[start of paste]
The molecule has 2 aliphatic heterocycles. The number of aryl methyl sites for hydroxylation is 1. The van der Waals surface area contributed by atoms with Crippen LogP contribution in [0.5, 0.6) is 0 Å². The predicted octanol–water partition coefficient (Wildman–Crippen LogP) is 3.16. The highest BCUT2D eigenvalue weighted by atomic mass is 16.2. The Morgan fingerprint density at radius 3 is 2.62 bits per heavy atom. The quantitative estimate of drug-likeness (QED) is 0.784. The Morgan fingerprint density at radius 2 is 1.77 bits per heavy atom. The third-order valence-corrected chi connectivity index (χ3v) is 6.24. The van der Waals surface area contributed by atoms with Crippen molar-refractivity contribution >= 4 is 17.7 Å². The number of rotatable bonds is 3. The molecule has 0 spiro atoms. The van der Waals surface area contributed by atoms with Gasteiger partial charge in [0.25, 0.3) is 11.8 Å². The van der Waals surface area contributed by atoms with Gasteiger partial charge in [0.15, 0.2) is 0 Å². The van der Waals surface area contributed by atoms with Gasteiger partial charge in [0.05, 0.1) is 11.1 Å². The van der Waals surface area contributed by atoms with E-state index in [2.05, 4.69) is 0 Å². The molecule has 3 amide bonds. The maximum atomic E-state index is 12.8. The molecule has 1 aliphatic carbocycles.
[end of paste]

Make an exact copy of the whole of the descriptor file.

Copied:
The molecule has 2 aliphatic heterocycles. The number of aryl methyl sites for hydroxylation is 1. The van der Waals surface area contributed by atoms with Crippen LogP contribution in [0.5, 0.6) is 0 Å². The predicted octanol–water partition coefficient (Wildman–Crippen LogP) is 3.16. The highest BCUT2D eigenvalue weighted by atomic mass is 16.2. The Morgan fingerprint density at radius 3 is 2.62 bits per heavy atom. The quantitative estimate of drug-likeness (QED) is 0.784. The Morgan fingerprint density at radius 2 is 1.77 bits per heavy atom. The third-order valence-corrected chi connectivity index (χ3v) is 6.24. The van der Waals surface area contributed by atoms with Crippen molar-refractivity contribution >= 4 is 17.7 Å². The number of rotatable bonds is 3. The molecule has 0 spiro atoms. The van der Waals surface area contributed by atoms with Gasteiger partial charge in [0.25, 0.3) is 11.8 Å². The van der Waals surface area contributed by atoms with Gasteiger partial charge in [0.15, 0.2) is 0 Å². The van der Waals surface area contributed by atoms with Gasteiger partial charge in [0.05, 0.1) is 11.1 Å². The van der Waals surface area contributed by atoms with E-state index in [2.05, 4.69) is 0 Å². The molecule has 3 amide bonds. The maximum atomic E-state index is 12.8. The molecule has 1 aliphatic carbocycles.